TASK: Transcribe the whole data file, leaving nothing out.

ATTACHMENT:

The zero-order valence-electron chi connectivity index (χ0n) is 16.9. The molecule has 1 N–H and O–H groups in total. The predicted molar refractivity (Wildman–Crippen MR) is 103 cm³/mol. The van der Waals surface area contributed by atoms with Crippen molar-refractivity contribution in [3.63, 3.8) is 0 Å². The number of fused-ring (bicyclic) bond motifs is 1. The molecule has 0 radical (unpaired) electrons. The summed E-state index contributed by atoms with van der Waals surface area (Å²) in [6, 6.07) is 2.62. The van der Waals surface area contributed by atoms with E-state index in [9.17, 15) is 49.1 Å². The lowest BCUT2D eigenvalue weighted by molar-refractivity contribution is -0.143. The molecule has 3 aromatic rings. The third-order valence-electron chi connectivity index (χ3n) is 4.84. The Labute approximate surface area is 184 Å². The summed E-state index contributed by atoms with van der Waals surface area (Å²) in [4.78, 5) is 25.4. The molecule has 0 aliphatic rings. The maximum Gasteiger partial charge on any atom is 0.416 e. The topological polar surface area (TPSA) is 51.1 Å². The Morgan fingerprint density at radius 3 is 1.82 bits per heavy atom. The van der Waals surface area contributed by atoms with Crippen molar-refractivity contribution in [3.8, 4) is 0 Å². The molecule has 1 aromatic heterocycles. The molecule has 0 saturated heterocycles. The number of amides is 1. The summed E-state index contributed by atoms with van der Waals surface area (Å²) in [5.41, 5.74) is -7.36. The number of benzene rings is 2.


The zero-order valence-electron chi connectivity index (χ0n) is 16.9. The molecule has 1 N–H and O–H groups in total. The predicted molar refractivity (Wildman–Crippen MR) is 103 cm³/mol. The van der Waals surface area contributed by atoms with Crippen molar-refractivity contribution in [3.63, 3.8) is 0 Å². The number of fused-ring (bicyclic) bond motifs is 1. The molecule has 0 radical (unpaired) electrons. The summed E-state index contributed by atoms with van der Waals surface area (Å²) in [6, 6.07) is 2.62. The van der Waals surface area contributed by atoms with E-state index in [9.17, 15) is 49.1 Å². The lowest BCUT2D eigenvalue weighted by molar-refractivity contribution is -0.143. The molecule has 3 aromatic rings. The third-order valence-electron chi connectivity index (χ3n) is 4.84. The Labute approximate surface area is 184 Å². The summed E-state index contributed by atoms with van der Waals surface area (Å²) in [4.78, 5) is 25.4. The molecule has 0 aliphatic rings. The maximum Gasteiger partial charge on any atom is 0.416 e. The topological polar surface area (TPSA) is 51.1 Å². The Morgan fingerprint density at radius 3 is 1.82 bits per heavy atom. The van der Waals surface area contributed by atoms with Crippen molar-refractivity contribution in [3.8, 4) is 0 Å². The molecule has 1 aromatic heterocycles. The molecule has 0 saturated heterocycles. The number of amides is 1. The summed E-state index contributed by atoms with van der Waals surface area (Å²) in [5.41, 5.74) is -7.36. The number of benzene rings is 2.